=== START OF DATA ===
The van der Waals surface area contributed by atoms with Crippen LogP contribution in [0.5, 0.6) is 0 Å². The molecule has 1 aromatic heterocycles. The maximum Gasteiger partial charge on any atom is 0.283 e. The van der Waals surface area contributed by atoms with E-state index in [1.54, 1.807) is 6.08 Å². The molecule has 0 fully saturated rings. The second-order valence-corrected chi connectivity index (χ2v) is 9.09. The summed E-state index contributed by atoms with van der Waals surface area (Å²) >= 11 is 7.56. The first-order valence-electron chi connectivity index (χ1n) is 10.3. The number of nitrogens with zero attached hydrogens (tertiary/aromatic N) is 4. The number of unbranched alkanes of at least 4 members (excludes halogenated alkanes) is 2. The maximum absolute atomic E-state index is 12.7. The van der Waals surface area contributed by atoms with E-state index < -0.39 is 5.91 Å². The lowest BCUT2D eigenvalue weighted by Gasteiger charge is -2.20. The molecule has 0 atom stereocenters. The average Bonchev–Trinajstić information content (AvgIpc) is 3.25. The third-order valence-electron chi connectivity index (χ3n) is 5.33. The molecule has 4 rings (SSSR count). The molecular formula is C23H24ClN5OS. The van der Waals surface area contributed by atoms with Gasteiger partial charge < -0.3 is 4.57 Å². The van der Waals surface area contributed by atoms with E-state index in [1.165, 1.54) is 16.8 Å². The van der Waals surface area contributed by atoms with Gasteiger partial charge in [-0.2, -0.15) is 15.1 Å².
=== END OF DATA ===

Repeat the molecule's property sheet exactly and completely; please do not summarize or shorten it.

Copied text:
The van der Waals surface area contributed by atoms with Crippen LogP contribution in [0.5, 0.6) is 0 Å². The molecule has 1 aromatic heterocycles. The maximum Gasteiger partial charge on any atom is 0.283 e. The van der Waals surface area contributed by atoms with E-state index in [1.54, 1.807) is 6.08 Å². The molecule has 0 fully saturated rings. The second-order valence-corrected chi connectivity index (χ2v) is 9.09. The summed E-state index contributed by atoms with van der Waals surface area (Å²) >= 11 is 7.56. The first-order valence-electron chi connectivity index (χ1n) is 10.3. The number of nitrogens with zero attached hydrogens (tertiary/aromatic N) is 4. The number of unbranched alkanes of at least 4 members (excludes halogenated alkanes) is 2. The maximum absolute atomic E-state index is 12.7. The van der Waals surface area contributed by atoms with E-state index < -0.39 is 5.91 Å². The lowest BCUT2D eigenvalue weighted by Gasteiger charge is -2.20. The molecule has 0 atom stereocenters. The average Bonchev–Trinajstić information content (AvgIpc) is 3.25. The third-order valence-electron chi connectivity index (χ3n) is 5.33. The molecule has 4 rings (SSSR count). The molecular formula is C23H24ClN5OS. The van der Waals surface area contributed by atoms with Gasteiger partial charge < -0.3 is 4.57 Å². The van der Waals surface area contributed by atoms with E-state index in [1.165, 1.54) is 16.8 Å². The van der Waals surface area contributed by atoms with Gasteiger partial charge in [-0.2, -0.15) is 15.1 Å².